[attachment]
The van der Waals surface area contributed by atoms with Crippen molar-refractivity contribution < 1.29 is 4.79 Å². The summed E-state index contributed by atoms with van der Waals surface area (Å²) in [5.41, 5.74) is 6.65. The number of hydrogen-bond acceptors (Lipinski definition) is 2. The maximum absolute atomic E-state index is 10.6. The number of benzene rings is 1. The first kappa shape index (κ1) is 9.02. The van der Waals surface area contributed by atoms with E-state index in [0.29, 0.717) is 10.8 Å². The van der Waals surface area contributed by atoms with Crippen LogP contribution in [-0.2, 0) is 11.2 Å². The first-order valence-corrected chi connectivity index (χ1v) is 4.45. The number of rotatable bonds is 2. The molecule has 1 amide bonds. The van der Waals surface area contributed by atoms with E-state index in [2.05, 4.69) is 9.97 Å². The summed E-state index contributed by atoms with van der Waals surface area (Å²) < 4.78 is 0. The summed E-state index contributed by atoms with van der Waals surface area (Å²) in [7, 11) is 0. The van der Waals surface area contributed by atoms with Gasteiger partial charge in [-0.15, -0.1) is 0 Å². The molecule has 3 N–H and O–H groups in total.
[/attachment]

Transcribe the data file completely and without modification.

The van der Waals surface area contributed by atoms with Crippen molar-refractivity contribution < 1.29 is 4.79 Å². The summed E-state index contributed by atoms with van der Waals surface area (Å²) in [5.41, 5.74) is 6.65. The number of hydrogen-bond acceptors (Lipinski definition) is 2. The maximum absolute atomic E-state index is 10.6. The number of benzene rings is 1. The first kappa shape index (κ1) is 9.02. The van der Waals surface area contributed by atoms with E-state index in [0.29, 0.717) is 10.8 Å². The van der Waals surface area contributed by atoms with Crippen LogP contribution in [-0.2, 0) is 11.2 Å². The first-order valence-corrected chi connectivity index (χ1v) is 4.45. The number of rotatable bonds is 2. The molecule has 1 amide bonds. The van der Waals surface area contributed by atoms with E-state index in [2.05, 4.69) is 9.97 Å². The summed E-state index contributed by atoms with van der Waals surface area (Å²) < 4.78 is 0. The summed E-state index contributed by atoms with van der Waals surface area (Å²) in [7, 11) is 0. The van der Waals surface area contributed by atoms with Gasteiger partial charge in [-0.15, -0.1) is 0 Å². The molecule has 3 N–H and O–H groups in total.